High Income Child Benefit Charge

Charterbridge

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High Income Child Benefit Charge

Date posted: Tuesday, February 11, 2014.

 

The High Income Child Benefit Charge (HICBC) was introduced on 7 January 2013 – meaning the 2012/13 tax year is the first year where individuals are affected by this new charge.

Parents effectively had the option of ‘opting-out’ from receiving Child Benefit to avoid being subject to the new charge or continue to receive it and be charged accordingly. While many parents made the decision to opt-out, a large number have continued to receive it and as a result have repaid the money as extra tax via the self-assessment system, according to HMRC.

The charge is calculated based on the taxpayer or taxpayers partner’s income which is between £50,000 and £60,000 – the amount of the charge will be a 1% deduction of the amount of Child Benefit for every £100 of income which exceeds £50,000. Therefore, the whole amount will be subject to the charge where income exceeds £60,000 i.e £60,000 – £50,000 = £10,000/100 = 100%.

The total benefit is calculated based on the weekly amounts received up to the end of the tax year – 2012/2013.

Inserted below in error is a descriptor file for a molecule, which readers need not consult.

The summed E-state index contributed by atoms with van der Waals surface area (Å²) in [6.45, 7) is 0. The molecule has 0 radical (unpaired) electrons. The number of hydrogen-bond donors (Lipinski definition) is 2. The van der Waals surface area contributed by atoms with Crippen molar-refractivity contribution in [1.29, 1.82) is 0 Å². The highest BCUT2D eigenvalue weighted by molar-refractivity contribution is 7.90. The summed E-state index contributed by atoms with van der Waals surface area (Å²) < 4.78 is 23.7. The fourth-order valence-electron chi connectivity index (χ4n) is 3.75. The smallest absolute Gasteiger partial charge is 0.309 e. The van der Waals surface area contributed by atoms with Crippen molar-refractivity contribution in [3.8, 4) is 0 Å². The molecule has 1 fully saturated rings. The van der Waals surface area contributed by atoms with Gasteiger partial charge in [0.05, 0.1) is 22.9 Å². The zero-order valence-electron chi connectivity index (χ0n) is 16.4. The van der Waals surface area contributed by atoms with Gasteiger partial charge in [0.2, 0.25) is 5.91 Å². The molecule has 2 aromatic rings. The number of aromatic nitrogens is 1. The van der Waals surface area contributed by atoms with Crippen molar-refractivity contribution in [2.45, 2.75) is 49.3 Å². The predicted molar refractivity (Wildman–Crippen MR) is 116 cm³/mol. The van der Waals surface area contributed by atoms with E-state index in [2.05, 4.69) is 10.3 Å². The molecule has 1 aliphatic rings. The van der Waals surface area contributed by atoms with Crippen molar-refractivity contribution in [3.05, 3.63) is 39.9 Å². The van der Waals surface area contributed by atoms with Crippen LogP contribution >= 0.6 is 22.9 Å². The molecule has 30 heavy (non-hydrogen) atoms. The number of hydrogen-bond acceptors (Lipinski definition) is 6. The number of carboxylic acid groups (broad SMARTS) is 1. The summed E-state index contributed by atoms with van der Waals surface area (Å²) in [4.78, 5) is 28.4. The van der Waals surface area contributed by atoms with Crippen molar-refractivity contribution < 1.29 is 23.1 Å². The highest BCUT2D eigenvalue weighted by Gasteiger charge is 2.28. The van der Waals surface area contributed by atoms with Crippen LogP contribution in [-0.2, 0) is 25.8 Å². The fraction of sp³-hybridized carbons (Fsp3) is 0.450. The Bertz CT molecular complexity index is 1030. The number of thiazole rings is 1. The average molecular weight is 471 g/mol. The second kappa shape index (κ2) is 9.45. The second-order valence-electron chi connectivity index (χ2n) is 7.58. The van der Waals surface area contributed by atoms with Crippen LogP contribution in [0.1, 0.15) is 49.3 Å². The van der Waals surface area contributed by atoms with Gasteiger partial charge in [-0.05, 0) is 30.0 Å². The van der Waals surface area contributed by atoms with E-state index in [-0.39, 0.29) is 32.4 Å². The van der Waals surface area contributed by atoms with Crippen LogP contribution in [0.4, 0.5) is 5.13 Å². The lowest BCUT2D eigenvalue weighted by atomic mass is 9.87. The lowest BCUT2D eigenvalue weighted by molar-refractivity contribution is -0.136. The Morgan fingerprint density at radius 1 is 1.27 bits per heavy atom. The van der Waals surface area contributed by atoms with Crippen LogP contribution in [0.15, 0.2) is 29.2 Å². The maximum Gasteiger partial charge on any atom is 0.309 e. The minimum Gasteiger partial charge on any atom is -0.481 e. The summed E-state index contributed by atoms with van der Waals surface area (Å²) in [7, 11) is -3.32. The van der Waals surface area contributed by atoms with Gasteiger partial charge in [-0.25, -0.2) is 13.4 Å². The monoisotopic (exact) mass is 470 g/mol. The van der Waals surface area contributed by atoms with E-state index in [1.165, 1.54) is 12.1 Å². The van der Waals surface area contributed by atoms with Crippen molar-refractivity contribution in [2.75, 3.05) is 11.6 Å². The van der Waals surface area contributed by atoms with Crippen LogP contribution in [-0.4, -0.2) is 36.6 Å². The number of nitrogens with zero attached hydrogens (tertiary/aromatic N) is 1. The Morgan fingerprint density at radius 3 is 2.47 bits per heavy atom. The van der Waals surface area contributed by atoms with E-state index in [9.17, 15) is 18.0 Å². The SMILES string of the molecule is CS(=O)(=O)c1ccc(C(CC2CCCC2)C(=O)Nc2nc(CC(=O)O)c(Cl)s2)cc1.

From 7 January 2013, for those with two children this is as follows:

£
£20.30 x 13 weeks 263.90
£13.40 x 13 weeks 174.20
Total 438.10

 

For the current tax year, for those with two children this is as follows:

 

£
£20.30 x 52 weeks 1055.60
£13.40 x 52 weeks 696.80
Total 1752.40

 

So, families with two children, where one partner had income in excess of £60,000 would be required to repay £438 for the three month period in which the charge applies. Those same families will owe £1752 for the current tax year. However, unless parents ticked a box during the self-assessment process the default position is to start collecting money immediately from pay packets by providing the employer with a new tax code. HMRC has said that this should not result in payroll departments handing over the full amount of £1752 – the money should be clawed back more slowly. However, it appears that confusion has arisen due to taxpayers receiving coding notices which suggest that a large adjustment would be made in this year’s personal allowance. It is therefore vital that coding notices are checked to ensure the correct code has been applied.

 

COMMENT:

 

For those whose total income is in the £50,000- £60,000 bracket there might be action that can be taken to avoid the HICBC. For example, payments to a pension scheme – either directly or via a salary sacrifice scheme which will help reduce adjusted net income and therefore the potential tax charge.